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Scandinavian Cuisinei

Scandinavian Cuisinei

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SCANDINAVIAN CUISINE

The culinary repertoire of the Scandinavian countries relies on fish, potatoes, pork, beetroot (red beet) cucumber, fruit, dill, horseradish, cream and butter. It preserves the distant heritage of the Vikings who had mutton, shellfish, wild birds, reindeer, and bear and were adept at making butter and beer. The natural isolation of the Scandinavian countries has contributed to the survival of some very old recipes, notably raw salmon marinated with pepper dill sugar and served with mustard sauce. Bread is traditionally made at home. Hence the variety of Scandinavian barley or rye cakes and breads. In addition the climate is conducive to the widespread practice of drying smoking and marinating. Cod and herring have therefore become the main stay of the Scandinavian diet. One particular dish is SURSTROMINGSOUR Herrings pickled in the sun in a barrel of brine, strong sharp dish eaten with sour black bread and potatoes. Diary products play an important role in the Scandinavian cookery. Double (heavy) or soured (diary sour) cream, butter, and cottage cheese. Each of the Scandinavian countries has its own culinary characteristics. Denmark has rich fatty foods. Norway is a wilder country, hence fish, reindeer, mutton are important here. Finland has rustic dishes and Sweden has the most varied cuisine. DENMARK: Solid plentiful and mild, Danish cookery makes use of butter and cream, pork and potatoes are the predominant foods. Two great classics are loin of pork stuffed with prunes and apples and roast leg of pork with crackling. Stews are also popular Fricandelles (meat balls of minced veal and pork with onions) as well as stuffed cabbage and Hakkebiff (minced beef with onion covered with brown sauce). Poultry dishes which are reserved for special occasions include Chicken stuffed with parsley and roast goose. In addition to potato, cabbage is widely used, especially braised red cabbage with apples, which is served with pork, goose or duck. Boiled kale, chopped and combined with cream sauce is a favorite garnish for ham. The offal specialties include a famous black pudding (black sausage), calf’s head en tortue and stuffed ox’s heart with cream sauce. Liver pate is a very popular dish and is one of the main items in the cold buffet, the traditional Danish lunch which includes salds, herring, scrambled eggs with bacon and cheese on slices of buttered whole meal or black bread, together with various foods which are easy to slice such as RULLEOOESE(spiced rolled belly of pork). However the best known items of Danish cookery are the pastries and dessert , ranging from simple pancakes stuffed with vanilla ice cream, fruit pudding and rodgrod, to the more elaborate apple cake(made of several layers of sweet pastry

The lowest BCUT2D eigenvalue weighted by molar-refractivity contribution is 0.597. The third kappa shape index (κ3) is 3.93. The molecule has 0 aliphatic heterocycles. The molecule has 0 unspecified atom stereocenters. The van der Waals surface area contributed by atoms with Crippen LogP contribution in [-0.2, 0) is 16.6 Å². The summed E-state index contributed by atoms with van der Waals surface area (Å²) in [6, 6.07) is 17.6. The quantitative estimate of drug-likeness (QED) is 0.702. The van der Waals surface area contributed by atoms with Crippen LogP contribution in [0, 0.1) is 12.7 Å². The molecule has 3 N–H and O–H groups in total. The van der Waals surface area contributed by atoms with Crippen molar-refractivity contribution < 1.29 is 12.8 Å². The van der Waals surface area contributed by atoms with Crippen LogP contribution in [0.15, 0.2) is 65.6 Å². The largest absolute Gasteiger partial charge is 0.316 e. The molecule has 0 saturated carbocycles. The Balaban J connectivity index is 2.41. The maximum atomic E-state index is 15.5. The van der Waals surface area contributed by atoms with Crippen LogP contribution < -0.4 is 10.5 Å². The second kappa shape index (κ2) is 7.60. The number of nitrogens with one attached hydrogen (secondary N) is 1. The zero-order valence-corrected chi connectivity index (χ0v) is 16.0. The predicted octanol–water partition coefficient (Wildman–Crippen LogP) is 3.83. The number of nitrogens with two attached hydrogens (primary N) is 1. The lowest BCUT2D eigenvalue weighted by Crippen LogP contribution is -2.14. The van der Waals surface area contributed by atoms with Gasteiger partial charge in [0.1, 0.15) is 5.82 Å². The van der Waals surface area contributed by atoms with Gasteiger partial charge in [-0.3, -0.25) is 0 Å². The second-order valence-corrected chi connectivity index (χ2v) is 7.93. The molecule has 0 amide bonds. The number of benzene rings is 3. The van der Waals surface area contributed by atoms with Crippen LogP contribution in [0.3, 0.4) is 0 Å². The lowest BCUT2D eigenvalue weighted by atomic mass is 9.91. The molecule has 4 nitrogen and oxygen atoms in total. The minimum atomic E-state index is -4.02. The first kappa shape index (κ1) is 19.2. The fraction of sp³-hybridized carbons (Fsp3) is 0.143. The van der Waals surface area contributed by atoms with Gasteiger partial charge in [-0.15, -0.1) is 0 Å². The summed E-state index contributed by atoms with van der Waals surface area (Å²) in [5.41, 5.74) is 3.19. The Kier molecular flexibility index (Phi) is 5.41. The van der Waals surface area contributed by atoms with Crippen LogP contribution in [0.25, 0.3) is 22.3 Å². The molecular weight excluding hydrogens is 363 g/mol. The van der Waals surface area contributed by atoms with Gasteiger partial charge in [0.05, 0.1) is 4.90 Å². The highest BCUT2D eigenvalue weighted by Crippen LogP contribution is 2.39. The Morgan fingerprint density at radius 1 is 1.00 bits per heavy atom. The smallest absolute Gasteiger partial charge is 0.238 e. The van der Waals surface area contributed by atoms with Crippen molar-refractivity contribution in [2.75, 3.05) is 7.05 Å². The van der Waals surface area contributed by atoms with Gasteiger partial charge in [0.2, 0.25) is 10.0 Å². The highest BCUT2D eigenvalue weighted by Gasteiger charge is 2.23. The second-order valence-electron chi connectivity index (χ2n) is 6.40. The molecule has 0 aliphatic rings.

641.5

K.Rajshekhar.

November- 04.

No.16 (02) BSc H& HA.

Page 1 of 3